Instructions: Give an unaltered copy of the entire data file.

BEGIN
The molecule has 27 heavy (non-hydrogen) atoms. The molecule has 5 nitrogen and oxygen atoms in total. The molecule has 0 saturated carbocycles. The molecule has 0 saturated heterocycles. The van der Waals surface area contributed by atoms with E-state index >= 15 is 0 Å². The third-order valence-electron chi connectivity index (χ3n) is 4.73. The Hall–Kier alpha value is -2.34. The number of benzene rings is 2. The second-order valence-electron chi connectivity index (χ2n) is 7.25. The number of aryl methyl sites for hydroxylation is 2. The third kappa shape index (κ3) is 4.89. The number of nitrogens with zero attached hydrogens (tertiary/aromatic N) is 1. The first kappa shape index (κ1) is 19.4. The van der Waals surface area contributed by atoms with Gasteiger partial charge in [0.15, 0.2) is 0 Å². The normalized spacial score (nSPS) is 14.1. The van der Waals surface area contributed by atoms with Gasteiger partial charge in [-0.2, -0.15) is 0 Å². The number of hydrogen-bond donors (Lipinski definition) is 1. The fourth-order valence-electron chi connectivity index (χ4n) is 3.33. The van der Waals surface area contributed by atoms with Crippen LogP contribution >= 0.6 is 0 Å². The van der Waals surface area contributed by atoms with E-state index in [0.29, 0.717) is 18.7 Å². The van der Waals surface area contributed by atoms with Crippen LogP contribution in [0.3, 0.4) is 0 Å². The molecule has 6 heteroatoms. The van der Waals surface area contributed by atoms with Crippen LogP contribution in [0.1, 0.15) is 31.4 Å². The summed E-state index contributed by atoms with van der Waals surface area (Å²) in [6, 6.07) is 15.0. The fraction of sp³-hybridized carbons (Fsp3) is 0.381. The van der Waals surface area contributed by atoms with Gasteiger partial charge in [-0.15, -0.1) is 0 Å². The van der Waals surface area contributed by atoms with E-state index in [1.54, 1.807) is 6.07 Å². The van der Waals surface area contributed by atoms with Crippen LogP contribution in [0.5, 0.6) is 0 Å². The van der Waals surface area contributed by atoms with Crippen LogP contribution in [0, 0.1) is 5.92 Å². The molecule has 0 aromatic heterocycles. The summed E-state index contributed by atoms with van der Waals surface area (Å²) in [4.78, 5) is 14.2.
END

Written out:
The molecule has 27 heavy (non-hydrogen) atoms. The molecule has 5 nitrogen and oxygen atoms in total. The molecule has 0 saturated carbocycles. The molecule has 0 saturated heterocycles. The van der Waals surface area contributed by atoms with E-state index >= 15 is 0 Å². The third-order valence-electron chi connectivity index (χ3n) is 4.73. The Hall–Kier alpha value is -2.34. The number of benzene rings is 2. The second-order valence-electron chi connectivity index (χ2n) is 7.25. The number of aryl methyl sites for hydroxylation is 2. The third kappa shape index (κ3) is 4.89. The number of nitrogens with zero attached hydrogens (tertiary/aromatic N) is 1. The first kappa shape index (κ1) is 19.4. The van der Waals surface area contributed by atoms with Gasteiger partial charge in [0.15, 0.2) is 0 Å². The normalized spacial score (nSPS) is 14.1. The van der Waals surface area contributed by atoms with Gasteiger partial charge in [-0.2, -0.15) is 0 Å². The number of hydrogen-bond donors (Lipinski definition) is 1. The fourth-order valence-electron chi connectivity index (χ4n) is 3.33. The van der Waals surface area contributed by atoms with Crippen LogP contribution >= 0.6 is 0 Å². The van der Waals surface area contributed by atoms with E-state index in [0.29, 0.717) is 18.7 Å². The van der Waals surface area contributed by atoms with Crippen LogP contribution in [0.3, 0.4) is 0 Å². The molecule has 6 heteroatoms. The van der Waals surface area contributed by atoms with Crippen LogP contribution in [0.1, 0.15) is 31.4 Å². The summed E-state index contributed by atoms with van der Waals surface area (Å²) in [6, 6.07) is 15.0. The fraction of sp³-hybridized carbons (Fsp3) is 0.381. The van der Waals surface area contributed by atoms with Gasteiger partial charge in [-0.15, -0.1) is 0 Å². The van der Waals surface area contributed by atoms with E-state index in [1.54, 1.807) is 6.07 Å². The van der Waals surface area contributed by atoms with Crippen LogP contribution in [0.5, 0.6) is 0 Å². The van der Waals surface area contributed by atoms with Crippen LogP contribution in [0, 0.1) is 5.92 Å². The molecule has 0 aromatic heterocycles. The summed E-state index contributed by atoms with van der Waals surface area (Å²) in [4.78, 5) is 14.2.